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Decoding International LawSemiotics and the Humanities$
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Susan Tiefenbrun

Print publication date: 2010

Print ISBN-13: 9780195385779

Published to Oxford Scholarship Online: May 2010

DOI: 10.1093/acprof:oso/9780195385779.001.0001

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The impact of culture on the semiotics of treaty interpretation

The impact of culture on the semiotics of treaty interpretation

How Pirates Read and Misread the Berne Convention

Decoding International Law

Susan Tiefenbrun

Oxford University Press

China's rampant piracy of American intellectual property costs the United States billions of dollars annually. This chapter examines the impact of cultural factors on a nation's interpretation of an international treaty designed to protect intellectual property rights of authors and artists. It explores the dramatic irony represented in the history and development of U.S. and Chinese adherence to the Berne Convention. It argues that the United States has read the Berne Convention in a manner consistent with the intent of the treaty and has interpreted the implications of the minimum standards it imposes; it is precisely for those hermeneutic reasons that the United States chose not to sign or even adhere to this international treaty for more than one hundred years. In contrast, China superimposed its own specifically Chinese cultural, political, and esthetic values on the European value systems embedded deeply in the Berne Convention. In other words, China read the treaty in its own idiom and interpreted the legal discourse of the Berne Convention in a manner inconsistent with the spirit and intent of the treaty.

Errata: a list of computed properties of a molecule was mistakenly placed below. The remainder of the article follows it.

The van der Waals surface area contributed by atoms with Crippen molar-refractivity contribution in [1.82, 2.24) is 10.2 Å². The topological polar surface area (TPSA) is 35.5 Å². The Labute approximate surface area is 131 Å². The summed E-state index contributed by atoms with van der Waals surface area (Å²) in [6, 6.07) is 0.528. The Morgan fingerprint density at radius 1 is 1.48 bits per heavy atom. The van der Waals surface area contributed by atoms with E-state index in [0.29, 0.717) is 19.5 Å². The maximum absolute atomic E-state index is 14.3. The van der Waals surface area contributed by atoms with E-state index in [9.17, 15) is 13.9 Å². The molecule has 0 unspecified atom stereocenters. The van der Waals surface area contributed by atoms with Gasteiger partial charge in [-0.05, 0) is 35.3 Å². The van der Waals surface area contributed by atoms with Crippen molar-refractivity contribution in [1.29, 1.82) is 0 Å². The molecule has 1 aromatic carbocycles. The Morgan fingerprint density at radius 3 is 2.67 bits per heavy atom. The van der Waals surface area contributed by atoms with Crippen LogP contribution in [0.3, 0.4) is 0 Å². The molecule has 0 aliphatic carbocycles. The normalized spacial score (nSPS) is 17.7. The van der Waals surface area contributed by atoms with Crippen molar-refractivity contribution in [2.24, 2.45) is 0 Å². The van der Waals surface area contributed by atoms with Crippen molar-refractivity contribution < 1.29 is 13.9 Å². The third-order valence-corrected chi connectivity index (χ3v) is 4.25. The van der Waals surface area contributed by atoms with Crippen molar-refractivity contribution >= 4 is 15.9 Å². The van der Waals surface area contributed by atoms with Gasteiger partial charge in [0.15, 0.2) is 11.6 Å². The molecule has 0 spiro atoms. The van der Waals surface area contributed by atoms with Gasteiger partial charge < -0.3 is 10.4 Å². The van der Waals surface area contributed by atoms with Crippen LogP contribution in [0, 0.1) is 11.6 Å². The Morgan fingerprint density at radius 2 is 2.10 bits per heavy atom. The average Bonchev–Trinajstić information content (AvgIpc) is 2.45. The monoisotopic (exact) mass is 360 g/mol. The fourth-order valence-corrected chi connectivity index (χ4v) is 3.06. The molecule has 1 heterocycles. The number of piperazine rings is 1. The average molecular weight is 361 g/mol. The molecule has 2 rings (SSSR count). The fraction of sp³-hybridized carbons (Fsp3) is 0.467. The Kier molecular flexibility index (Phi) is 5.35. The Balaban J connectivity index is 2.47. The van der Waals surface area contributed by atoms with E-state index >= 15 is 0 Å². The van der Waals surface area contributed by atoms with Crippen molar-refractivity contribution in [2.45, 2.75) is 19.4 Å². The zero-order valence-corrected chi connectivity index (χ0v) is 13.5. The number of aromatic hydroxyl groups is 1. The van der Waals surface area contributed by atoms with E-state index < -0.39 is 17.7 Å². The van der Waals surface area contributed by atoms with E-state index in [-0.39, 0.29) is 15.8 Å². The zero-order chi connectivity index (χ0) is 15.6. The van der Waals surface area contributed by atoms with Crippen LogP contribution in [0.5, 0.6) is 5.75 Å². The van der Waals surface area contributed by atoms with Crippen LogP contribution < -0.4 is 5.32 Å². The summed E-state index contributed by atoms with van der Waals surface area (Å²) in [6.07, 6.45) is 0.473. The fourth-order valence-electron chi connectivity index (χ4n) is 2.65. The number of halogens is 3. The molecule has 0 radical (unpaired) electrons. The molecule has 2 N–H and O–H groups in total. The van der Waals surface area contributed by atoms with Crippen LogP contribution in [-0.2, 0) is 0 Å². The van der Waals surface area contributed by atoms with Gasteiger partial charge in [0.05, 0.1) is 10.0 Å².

Keywords:   China, intellectual property, cultural differences, Berne Convention, international treaty, international law

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